In lieu of an abstract, here is a brief excerpt of the content:

Contributors JiU Newton Ainsley holds a B.A. in History from the University of Victoria. She is currently a postgraduate student at the University of Durham, and is completing a dissertation examining Victorian women, violent crime and the insanity plea. Peter Bailey teaches History and Cultural Studies at the University of Manitoba. His most recent publication is Popular Culture and Performance in the Victorian City, Cambridge University Press, 1998. Among other projects, he is researching the changing dynamics ofsociability and social encounter in the modern urban crowd, c. 1860-1920. Andrea Broomfield is an assistant professor of English at Johnson County Community College. She is co-editor, with Sally Mitchell, oí Prose by Victorian Women: An Anthohgy (Garland, 1996), and has written articles on Victorian women and journalism for Victorian Periodicah Review, Women's Studies, and Victorian Literature and Culture. Cecily Devereux is an assistant professor in the Department of English at the University ofAlberta, specializing in English-Canadian women's writing between 1880 and 1939, and in the ideas ofimperialism and feminism during this period. Recent publications include work on W.T. Stead and his "imperialism of responsibility," Tennyson's "To the Queen" in the Imperial Library edition ofthe _Idylls_, and the first-wave feminist struggle between the ideas of the "new woman" and the "mother of the race" in English Canada. Current research focuses on the writing of Lucy Maud Montgomery. Maria H. Frawley is an associate professor ofEnglish at the University of Delaware, where she teaches nineteenth-century literature. She is the author ofA Wider Range: Travel Writing by Women in Victorian England (1994) and ofAnne Bronte (1996). Currently an NEH fellow, she is completing a book on the culture ofinvalidism in nineteenth-century England and preparing an edition oíHarriet Martineau's Life in the Sickroom for publication by Broadview Press. Jill Matus is an Associate Professor in the Department ofEnglish at the University ofToronto. She is the author of Unstable Bodies: Victorian 148volume 26 number 2 Contributors Representations ofSexuality andMaternity (1995) and Toni Morrison_(\998). She is currently working on the relations of trauma, memory and the unconscious in Victorian literature and science. Andrew Maunder is a Lecturer in the Faculty of Humanities at the University of Hertfordshire. He has edited East Lynne (2000) and has published articles on the CornhillMagazine, Mrs. Henry Wood and Christina Rossetti. Piper Murray received her Master's degree in English from Purdue University and is currently working toward her PhD at University of Wisconsin-Milwaukee. Her dissertation explores the rhetorics and politics of mood disorder in feminist and therapeutic discourse. Don Randall is an Assistant Professor ofEnglish literature within the Faculty of Humanities and Letters at Bilkent University in Ankara, Turkey. He has primarily held the fellowships ofthe Calgary Institute for the Humanities and the SSHRCC. He has published several articles in colonial and postcolonial literary studies, and his book, on Rudyard Kipling's imperial literature, will be published conjointly by Macmillan and St. Martin's in late 2000. Daphne Read, an associate professor in English at the University ofAlberta, teaches and researches in later twentieth-century women's writing. Patricia Rigg teaches Victorian Studies at Acadia University in Wolfville, Nova Scotia and is the author ofRobert Browning's Romantic Irony in "The Ring and the Book," Fairleigh Dickinson UP, 1999. Suzanne Le-May Sheffield is a history professor at Dalhousie University. Her book, Revealing New Worlds: Three Victorian Women Naturalists, is forthcoming from Harwood. Marion Shaw was, for many years, at the University of Hull, and is now Professor of English at Loughborough University. She has published extensively on Victorian poetry, particularly the work ofTennyson. Her most recent book is a biography of the Yorkshire novelist and feminist Winifred Holtby. Victorian Review149 ...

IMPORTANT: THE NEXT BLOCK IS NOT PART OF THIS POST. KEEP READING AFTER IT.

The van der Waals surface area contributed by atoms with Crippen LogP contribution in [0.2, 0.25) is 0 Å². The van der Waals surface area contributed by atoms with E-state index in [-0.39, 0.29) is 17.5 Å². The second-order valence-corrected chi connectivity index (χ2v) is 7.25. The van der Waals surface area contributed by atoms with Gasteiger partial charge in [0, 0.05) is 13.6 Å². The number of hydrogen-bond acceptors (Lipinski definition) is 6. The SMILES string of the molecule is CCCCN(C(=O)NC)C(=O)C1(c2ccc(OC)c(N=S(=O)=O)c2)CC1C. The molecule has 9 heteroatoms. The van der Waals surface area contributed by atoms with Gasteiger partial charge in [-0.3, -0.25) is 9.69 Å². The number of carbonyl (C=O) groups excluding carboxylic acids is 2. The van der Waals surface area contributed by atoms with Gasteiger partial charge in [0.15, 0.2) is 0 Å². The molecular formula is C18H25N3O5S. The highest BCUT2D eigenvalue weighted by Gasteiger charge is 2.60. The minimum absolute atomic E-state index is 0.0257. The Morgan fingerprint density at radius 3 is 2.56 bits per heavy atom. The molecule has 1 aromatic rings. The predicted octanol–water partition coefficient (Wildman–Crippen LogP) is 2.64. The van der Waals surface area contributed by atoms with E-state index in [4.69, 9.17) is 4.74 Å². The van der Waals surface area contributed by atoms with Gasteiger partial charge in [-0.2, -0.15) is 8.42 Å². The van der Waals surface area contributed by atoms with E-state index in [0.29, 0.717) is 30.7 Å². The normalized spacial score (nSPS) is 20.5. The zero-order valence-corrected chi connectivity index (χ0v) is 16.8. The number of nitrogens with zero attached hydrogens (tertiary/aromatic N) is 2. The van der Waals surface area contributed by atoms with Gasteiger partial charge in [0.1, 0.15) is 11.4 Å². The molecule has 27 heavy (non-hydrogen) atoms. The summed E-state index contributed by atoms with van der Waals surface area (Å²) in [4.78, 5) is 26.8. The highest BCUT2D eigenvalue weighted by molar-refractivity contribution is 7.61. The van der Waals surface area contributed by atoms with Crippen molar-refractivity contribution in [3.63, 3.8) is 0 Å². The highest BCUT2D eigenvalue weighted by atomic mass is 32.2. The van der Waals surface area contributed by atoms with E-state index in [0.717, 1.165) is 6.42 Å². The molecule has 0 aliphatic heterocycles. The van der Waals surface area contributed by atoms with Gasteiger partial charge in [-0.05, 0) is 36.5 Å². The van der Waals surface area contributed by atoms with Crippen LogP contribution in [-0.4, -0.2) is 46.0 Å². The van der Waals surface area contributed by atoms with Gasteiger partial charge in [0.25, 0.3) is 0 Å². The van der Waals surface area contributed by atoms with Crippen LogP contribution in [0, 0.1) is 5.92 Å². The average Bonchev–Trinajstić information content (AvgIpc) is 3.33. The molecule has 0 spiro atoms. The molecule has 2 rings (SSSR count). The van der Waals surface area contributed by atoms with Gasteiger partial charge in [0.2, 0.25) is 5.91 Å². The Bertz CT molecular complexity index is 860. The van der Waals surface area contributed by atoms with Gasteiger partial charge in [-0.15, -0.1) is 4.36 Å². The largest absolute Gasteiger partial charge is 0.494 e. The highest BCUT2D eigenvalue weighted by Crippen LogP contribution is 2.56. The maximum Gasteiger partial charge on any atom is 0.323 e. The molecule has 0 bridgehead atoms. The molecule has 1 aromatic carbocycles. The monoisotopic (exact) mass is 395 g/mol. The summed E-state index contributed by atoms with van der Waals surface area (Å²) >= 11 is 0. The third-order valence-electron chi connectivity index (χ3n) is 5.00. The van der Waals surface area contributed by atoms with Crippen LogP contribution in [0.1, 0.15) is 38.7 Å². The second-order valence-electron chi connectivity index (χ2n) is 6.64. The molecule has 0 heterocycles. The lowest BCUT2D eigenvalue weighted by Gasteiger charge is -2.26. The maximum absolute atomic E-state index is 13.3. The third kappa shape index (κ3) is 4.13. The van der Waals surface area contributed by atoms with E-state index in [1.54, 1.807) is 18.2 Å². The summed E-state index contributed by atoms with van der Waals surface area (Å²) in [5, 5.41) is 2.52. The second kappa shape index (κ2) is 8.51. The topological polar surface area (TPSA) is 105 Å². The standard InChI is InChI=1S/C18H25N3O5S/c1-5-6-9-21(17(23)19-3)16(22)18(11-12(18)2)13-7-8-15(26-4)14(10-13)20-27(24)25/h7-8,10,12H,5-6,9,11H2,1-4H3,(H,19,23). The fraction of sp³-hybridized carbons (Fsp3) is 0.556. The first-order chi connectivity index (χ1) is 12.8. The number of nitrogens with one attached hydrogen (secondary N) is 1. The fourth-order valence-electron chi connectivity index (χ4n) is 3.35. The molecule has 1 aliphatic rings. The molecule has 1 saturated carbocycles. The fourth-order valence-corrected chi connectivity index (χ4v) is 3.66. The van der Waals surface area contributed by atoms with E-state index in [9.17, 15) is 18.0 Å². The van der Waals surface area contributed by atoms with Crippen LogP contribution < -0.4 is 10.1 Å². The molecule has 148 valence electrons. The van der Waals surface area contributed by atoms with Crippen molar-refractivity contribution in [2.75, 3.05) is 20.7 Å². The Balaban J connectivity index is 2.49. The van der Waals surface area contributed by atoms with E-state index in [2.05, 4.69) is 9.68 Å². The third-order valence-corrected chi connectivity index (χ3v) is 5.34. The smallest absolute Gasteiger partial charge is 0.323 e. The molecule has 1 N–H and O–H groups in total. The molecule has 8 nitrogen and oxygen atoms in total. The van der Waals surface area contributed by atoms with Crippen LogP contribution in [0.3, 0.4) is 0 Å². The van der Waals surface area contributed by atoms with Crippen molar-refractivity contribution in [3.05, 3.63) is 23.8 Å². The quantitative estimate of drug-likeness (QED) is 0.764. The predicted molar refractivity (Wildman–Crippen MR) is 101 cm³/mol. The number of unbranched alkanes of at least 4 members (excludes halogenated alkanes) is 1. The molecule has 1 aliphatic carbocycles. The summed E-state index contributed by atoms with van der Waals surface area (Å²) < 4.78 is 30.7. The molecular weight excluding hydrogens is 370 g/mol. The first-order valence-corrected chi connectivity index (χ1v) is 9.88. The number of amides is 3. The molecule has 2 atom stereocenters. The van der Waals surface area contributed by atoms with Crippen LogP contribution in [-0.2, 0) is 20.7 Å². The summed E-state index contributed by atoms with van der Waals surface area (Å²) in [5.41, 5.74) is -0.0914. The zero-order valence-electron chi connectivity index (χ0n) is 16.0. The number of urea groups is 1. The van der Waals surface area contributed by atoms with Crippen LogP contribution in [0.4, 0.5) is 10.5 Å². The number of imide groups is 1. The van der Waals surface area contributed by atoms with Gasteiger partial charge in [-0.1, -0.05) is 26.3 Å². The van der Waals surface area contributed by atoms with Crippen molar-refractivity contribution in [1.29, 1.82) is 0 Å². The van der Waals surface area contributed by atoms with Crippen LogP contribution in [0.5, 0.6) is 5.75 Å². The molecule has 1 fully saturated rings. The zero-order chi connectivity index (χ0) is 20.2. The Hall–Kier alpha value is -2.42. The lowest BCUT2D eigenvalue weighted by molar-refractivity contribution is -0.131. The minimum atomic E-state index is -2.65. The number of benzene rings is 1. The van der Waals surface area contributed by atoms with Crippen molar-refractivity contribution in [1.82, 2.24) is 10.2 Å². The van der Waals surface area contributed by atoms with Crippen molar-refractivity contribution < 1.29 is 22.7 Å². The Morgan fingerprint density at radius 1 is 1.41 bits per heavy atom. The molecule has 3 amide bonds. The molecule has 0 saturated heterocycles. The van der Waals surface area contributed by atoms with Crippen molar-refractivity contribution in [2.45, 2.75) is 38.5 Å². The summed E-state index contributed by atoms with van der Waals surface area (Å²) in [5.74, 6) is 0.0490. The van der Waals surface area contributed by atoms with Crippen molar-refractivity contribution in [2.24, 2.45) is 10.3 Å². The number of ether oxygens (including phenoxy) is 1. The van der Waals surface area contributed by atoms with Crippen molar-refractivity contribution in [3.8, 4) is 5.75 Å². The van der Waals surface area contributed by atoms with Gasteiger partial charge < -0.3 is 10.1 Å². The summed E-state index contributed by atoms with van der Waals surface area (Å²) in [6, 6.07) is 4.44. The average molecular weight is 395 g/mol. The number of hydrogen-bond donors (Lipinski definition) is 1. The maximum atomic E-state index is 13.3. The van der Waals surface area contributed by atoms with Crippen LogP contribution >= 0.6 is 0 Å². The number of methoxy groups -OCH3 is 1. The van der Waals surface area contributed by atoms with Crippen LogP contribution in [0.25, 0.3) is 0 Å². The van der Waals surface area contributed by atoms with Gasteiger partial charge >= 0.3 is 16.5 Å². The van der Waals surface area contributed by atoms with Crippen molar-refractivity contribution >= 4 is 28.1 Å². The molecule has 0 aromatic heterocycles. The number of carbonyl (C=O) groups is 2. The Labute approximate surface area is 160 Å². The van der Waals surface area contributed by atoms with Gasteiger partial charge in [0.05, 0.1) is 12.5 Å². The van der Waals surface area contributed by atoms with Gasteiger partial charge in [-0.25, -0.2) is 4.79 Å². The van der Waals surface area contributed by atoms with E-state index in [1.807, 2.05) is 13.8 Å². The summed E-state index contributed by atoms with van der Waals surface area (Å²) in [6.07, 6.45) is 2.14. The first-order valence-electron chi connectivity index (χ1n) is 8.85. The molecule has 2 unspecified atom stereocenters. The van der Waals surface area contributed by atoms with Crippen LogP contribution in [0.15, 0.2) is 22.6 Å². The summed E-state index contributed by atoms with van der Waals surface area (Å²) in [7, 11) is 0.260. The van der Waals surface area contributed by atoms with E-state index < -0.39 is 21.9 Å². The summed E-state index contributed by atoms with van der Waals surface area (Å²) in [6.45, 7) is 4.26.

Additional Information

Print ISSN
pp. 148-149
Launched on MUSE
Open Access
Back To Top

This website uses cookies to ensure you get the best experience on our website. Without cookies your experience may not be seamless.